I add in for bath fans, sub panels, AC units, chandeliers, fans, etc. or you can get burned.

Then square foot cross reference to make sure I am not under $5 ft.---now it will be more, I have not done a new house that require AFCI's on everything. I would put another $1500 for that.

Take a shot, that is the best way to see where YOU are at. Keep track of the job expenses and at the end of the job you will know.

Figure in for 10' and vaulted ceilings sloped cans.
That's the problem with counting just openings for a bid. A fart fan and a 1g opening aren't the same thing. how about $100 per opening? how much for a four gang opening? $400?
But, i see your reasoning.
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Old 11-14-2009, 09:40 PM   #12
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Quote:
Originally Posted by Rudeboy View Post
That's the problem with counting just openings for a bid. A fart fan and a 1g opening aren't the same thing. how about $100 per opening? how much for a four gang opening? $400?
But, i see your reasoning.
X4, 4 gang, it is per switch not opening. Good point.

I just count switches.

Itemize everything else and the length of the runs and piece it out.

A big job is a bunch of small jobs.
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Old 11-14-2009, 09:41 PM   #13
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Only if you don't want the service, telephone, cable tv, computer, etc........
how much for all that stuff? i don't need multiple cat-6's and rg's, just one in every bedroom and the kitchen and living room and dining room---oh i need a phone in the garage. Did i mention I own seven televisions so i need lv and power behind the mirror in the master bathroom. I have in mind a graphic eye for the kitchen so can we wire it for that just in case?
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Old 11-14-2009, 09:45 PM   #14
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Dude you cant go on what someone else does. Thats rule number one in my book. Last year I had another pretty ell established electrician tell me that I was ripping customers off by charging 2500 and up for a 200 amp service change....! he told me I should be more like 17-1800......LOL
Some of these old timers get stuck in their pricing. You really have to do your own homework and go off of your own business plan not someone elses.
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Old 11-14-2009, 09:50 PM   #15
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I think $2500 and up for a service upgrade is a fair price.
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Old 11-14-2009, 09:53 PM   #16
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I think $2500 and up for a service upgrade is a fair price.
So do I. 3000 would be better but its getting harder and harder to get 2500.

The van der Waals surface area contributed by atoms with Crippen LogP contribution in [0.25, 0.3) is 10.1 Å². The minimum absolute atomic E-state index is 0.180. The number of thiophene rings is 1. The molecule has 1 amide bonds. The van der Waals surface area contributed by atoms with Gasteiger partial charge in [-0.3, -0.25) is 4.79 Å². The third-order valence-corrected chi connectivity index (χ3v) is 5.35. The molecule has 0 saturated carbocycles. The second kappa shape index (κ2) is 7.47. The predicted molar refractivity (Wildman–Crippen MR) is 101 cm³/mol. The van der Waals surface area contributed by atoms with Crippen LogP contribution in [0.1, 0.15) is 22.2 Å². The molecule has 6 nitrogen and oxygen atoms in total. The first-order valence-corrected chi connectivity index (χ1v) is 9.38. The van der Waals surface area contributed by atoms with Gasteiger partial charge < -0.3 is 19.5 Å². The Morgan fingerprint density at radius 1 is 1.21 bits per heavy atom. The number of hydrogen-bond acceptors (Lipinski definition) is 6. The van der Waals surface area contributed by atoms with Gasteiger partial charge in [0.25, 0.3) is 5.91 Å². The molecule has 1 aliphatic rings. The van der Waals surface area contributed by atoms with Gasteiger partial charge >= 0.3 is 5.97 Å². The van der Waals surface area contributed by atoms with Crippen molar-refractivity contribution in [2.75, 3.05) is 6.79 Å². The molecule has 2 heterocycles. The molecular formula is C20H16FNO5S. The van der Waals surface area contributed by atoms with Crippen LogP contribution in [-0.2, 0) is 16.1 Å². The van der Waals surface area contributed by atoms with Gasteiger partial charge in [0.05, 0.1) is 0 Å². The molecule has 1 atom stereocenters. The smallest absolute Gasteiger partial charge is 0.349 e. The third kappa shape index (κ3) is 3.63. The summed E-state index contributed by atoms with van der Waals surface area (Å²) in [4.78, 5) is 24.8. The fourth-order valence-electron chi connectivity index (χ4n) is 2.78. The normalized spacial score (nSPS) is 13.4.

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Old 11-14-2009, 09:53 PM   #17
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Dude you cant go on what someone else does. Thats rule number one in my book. Last year I had another pretty ell established electrician tell me that I was ripping customers off by charging 2500 and up for a 200 amp service change....! he told me I should be more like 17-1800......LOL
Some of these old timers get stuck in their pricing. You really have to do your own homework and go off of your own business plan not someone elses.
Agreed, it is not the same for everyone.

You have to stay current.

You have to have the huevous to charge enough and know the industry standard price per task.

I have had more trouble with the old timer customers that are stuck in there pricing.
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Old 11-14-2009, 09:54 PM   #18
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I know a guy in my area who will wire a three bedroom ,2 bath ,kitchen, livingroom, diningroom, laundry and two car garage 200 amp service for $5000.00. He works out of his house has no workmans comp insurance no advertising an old truck and enough tools to do a house.
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Old 11-14-2009, 09:56 PM   #19
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Quote:
Originally Posted by Power Tech View Post
Agreed, it is not the same for everyone.

You have to stay current.

You have to have the huevous to charge enough and know the industry standard price per task.

I have had more trouble with the old timer customers that are stuck in there pricing.
Yea I hear that. Another thing that Ive learned so far is that you just gotta let some customers go.....You could tell some people 50 bucks for an old work can (Not that I would or have ever charged that little) , between floors and they would still say thats to much......Oh well you just move on to the next one...
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Old 11-14-2009, 09:57 PM   #20
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Originally Posted by rewire View Post
I know a guy in my area who will wire a three bedroom ,2 bath ,kitchen, livingroom, diningroom, laundry and two car garage 200 amp service for $5000.00. He works out of his house has no workmans comp insurance no advertising an old truck and enough tools to do a house.
Yea I know a few guys like that too. All cheapo parts too. 696 exhaust fans, cheap devices......